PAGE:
Okay, this is how it all went down…
We were in the middle of the rehearsal and Maestro Suzuki suddenly commented that we, as a chorus, seemed tentative and were frequently late with our entrances. If you ask me, this was because he frequently asked us to start at certain measure numbers and we had to switch to the score for those moments. (More cynically, sometimes it seemed he accused us of being late or early when I thought we sounded fine.) He asked us if it would be better for us to have the score in front of us. We all laughed a bit and gave some sort of noncommittal reply about “if you tell us to, we will, but we are used to going without.”
Five minutes later, he stopped us again and told us he preferred that we use our scores.
This was a profound change. The way you sing with a score, I quickly learned, is quite different from the way you sing from memory. For one, you use the score as a crutch, looking at it more often than you ever needed to. Also, it’s HARD to find your place. Too many German and English words on the page to parse, plus four staffs. Reading it AND seeing the conductor is tough. third, there’s the weight of it in your hands as you hold it… Almost a physical barrier between you and the conductor.
So while there was a certain sigh of relief from some corners of the chorus, I think the decision was bittersweet. Many of us are considering NOT bringing the score on stage, replacing it with just the little prayerbook we originally were given with the words to the chorales. Then we’d hide the prayerbook in the black folders like a student reading a comic between the pages of his math textbook. I’m gonna try that at today’s orchestra rehearsal, as a matter of fact, to see if I really can get by without the few spots where looking back at the score is helpful. It’s not just a badge of courage… I prefer no score for all the reasons mentioned above. I think I sing better without it.
Side note: at yesterday’s orchestra rehearsal we wondered where Maestro was going to stand — the conductor’s podium wasn’t there, and a harpsichord was in the way. Lo and behold, he perched himself at the harpsichord and played all of the recitative interludes himself! I wonder if that makes it more authentic for a performance. (As my wife pointed out, however, you can only get so authentic with a Japanese conductor and an American chorus.) One thing’s for sure, it’s even more clear that Suzuki lives and breathes this piece, if he’s capable of conducting AND playing the interludes without missing a beat or a cue.
Jeff, I like these pieces you are writing about the Bach rehearsals. Concerning the issue of using the score, I would offer this bit of context: I have it on good authority that Maestro Suzuki wanted to come in a month ahead of time to rehearse for a full month. Yes, a month. So, I find it not surprising that what he heard and undoubtedly saw from many in the chorus once he was able to start rehearsals only 6 days ahead of the first performance, was something not near to what he is used to having from his choir of 16 (which as far as I know is a dedicated Bach choir). To translate that: He saw that he knows “the score” in a way that we did not.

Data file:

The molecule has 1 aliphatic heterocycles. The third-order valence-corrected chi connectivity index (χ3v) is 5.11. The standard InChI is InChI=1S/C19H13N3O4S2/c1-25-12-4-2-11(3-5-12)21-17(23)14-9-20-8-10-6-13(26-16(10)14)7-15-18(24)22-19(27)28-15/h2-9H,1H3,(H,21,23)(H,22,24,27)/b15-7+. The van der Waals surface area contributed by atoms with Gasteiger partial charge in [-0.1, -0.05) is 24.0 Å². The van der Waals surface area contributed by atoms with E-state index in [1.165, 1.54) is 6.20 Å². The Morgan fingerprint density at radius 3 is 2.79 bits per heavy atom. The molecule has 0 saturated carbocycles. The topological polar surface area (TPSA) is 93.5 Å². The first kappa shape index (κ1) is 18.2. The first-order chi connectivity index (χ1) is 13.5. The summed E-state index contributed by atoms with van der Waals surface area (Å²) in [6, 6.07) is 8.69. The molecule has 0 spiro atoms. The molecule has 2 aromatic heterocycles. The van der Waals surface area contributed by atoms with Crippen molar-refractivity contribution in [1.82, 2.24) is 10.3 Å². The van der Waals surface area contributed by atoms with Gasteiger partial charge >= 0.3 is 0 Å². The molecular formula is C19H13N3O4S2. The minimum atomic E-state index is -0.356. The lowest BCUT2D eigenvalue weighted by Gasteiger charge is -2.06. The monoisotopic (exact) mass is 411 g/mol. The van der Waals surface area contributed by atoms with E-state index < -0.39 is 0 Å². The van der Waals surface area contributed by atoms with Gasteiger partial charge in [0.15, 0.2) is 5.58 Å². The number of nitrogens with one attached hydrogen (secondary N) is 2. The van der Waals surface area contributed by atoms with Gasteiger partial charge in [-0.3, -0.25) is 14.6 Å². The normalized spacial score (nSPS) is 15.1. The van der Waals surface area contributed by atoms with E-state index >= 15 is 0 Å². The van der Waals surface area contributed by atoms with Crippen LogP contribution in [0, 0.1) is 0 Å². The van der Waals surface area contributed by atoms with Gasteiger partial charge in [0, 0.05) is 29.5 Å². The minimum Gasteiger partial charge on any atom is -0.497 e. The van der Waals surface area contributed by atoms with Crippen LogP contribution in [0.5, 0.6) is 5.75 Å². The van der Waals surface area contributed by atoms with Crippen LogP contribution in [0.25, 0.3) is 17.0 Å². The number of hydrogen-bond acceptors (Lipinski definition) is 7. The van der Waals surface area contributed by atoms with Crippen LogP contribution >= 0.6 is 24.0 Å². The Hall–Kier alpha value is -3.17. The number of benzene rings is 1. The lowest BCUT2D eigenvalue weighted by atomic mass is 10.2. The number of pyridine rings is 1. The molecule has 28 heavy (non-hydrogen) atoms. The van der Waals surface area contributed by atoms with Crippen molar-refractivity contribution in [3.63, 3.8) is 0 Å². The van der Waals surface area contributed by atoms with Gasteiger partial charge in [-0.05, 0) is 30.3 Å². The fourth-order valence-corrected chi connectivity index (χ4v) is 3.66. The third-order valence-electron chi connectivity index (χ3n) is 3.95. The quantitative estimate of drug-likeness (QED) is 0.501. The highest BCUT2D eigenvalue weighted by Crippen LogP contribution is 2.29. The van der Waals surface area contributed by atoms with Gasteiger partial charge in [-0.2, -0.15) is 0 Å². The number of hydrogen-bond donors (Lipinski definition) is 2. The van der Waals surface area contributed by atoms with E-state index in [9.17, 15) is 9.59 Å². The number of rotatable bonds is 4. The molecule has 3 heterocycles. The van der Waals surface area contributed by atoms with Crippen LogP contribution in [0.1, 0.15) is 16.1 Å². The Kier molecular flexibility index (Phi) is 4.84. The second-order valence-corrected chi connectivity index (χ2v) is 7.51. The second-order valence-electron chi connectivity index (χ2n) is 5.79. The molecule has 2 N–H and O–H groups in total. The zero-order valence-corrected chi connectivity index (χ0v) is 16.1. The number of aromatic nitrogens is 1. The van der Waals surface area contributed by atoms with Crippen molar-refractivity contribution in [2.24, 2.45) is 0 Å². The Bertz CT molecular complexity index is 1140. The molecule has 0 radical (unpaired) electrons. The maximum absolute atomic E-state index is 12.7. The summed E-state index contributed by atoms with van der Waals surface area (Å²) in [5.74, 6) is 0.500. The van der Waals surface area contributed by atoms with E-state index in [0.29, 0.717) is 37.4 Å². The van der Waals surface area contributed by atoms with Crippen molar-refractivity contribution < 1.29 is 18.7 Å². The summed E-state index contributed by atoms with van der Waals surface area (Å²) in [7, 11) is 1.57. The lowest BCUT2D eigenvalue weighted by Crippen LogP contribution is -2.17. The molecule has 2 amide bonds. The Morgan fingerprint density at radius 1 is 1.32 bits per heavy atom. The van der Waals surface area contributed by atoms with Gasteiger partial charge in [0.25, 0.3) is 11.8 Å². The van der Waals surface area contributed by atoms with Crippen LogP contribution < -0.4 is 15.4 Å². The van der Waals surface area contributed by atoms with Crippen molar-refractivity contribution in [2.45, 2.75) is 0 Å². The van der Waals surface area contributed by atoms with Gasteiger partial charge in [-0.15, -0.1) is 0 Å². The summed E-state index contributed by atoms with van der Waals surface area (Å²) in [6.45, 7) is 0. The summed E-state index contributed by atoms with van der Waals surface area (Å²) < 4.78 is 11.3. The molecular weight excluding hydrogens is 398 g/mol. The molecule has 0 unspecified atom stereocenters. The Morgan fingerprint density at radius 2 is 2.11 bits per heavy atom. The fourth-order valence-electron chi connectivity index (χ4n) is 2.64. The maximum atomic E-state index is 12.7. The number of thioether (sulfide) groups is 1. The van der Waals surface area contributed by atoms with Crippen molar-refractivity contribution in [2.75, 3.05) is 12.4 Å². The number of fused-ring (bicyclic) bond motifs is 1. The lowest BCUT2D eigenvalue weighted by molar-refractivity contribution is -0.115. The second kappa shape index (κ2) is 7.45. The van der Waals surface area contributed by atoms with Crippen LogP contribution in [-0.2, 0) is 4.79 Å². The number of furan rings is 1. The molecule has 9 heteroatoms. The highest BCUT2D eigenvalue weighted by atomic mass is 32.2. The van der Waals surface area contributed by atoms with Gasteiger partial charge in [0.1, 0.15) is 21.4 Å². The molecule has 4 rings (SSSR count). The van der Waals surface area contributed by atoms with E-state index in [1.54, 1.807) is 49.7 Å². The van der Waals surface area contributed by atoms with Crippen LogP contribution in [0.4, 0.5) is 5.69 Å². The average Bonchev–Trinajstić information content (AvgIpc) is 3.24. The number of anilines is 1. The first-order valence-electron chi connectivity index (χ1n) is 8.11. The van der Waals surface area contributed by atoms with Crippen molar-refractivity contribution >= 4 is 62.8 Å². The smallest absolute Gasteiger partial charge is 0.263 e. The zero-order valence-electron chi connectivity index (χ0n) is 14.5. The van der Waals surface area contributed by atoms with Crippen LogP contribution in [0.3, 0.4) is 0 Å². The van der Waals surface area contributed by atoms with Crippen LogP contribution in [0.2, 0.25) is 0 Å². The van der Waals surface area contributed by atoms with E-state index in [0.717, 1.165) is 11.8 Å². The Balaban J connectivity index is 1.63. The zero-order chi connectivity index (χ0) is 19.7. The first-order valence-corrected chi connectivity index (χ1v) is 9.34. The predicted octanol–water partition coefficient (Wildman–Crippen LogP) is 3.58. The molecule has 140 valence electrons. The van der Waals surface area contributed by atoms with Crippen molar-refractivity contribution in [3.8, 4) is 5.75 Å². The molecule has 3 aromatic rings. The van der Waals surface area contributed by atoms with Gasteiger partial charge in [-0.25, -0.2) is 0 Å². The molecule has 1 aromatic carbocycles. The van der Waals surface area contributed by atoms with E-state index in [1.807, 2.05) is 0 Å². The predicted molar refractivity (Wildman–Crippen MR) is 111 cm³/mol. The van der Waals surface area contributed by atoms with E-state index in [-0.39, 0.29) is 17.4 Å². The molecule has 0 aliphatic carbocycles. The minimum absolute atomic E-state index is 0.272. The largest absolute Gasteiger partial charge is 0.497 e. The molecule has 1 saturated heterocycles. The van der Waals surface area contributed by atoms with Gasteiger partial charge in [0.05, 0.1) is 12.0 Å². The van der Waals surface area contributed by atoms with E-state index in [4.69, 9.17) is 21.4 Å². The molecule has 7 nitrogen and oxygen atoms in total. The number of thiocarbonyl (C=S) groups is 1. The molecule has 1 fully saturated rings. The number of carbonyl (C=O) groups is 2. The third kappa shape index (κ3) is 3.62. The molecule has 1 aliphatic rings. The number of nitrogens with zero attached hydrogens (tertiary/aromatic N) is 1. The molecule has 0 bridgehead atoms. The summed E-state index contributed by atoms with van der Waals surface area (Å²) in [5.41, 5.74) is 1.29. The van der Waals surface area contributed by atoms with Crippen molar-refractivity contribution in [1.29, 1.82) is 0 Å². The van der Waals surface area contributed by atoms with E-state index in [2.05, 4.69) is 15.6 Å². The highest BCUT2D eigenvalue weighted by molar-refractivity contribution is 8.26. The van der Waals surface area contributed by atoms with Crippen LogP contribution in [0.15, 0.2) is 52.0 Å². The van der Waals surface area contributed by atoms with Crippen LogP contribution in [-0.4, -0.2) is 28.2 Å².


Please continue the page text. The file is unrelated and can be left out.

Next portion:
I believe that having us use scores is enabling us to give back to him much more of what he is asking of us than we would be able to do without them. If we’d had a month with him (perhaps very rewarding, but yikes!), no question we’d be scoreless. With just a few precious days and given the depth of Suzuki’s commitment to his interpretation, I’d say that that our performance stands to be far better with scores than without.
I’m beginning to wonder if Maestro Suzuki had unrealistic expectations of his ability to transform a modern orchestra and chorus into a baroque one. Of course, if he wanted a month to prepare, he should realize that he can’t get the same results in six days. Considering the chorus and orchestra, the performance will certainly be good, even if it isn’t exactly what he had in his mind’s ear.
One thought about scores: if you can pencil in where he wants you to attack the consonants early and where he wants you the hit them late, and that sort of thing, it might help.
BTW, are you getting a sense of whether he will restrain the orchestra enough for the chorus to be heard?
@Jon: That’s pretty amazing about the full month of rehearsals. Today I finally realized that, between all the additional subtle markings he was giving us and the ones I had from the last few days, that keeping the score was probably the right thing to do. I’m used to it now, but I still try not to look at it whenever possible… which is where we’re supposed to be in the first place.
@naturgesetz: I don’t think he went in thinking he’d have his Collegium performing for him. At least one in the chorus saw his B-minor Mass at Carnegie — 16 singers and period instruments, rather austere. He’s been drilling us enough that I think he’s gotten us to a place that he trusts us. His corrections today were less picayune and more about the broader arc of the piece.
And yes, I’ve got pencil marks everywhere about consonants to attack and fermatas to ignore and cutoffs to watch and crescendos and subito piano and… well, a lot that editors won’t put in but are apparently obvious to a student of the piece. The orchestra is small by BSO standards; we will have no trouble penetrating. The worst of it seems to be the continuo sometimes drowning out the tenor and bass voices, but he started bringing that under control today too.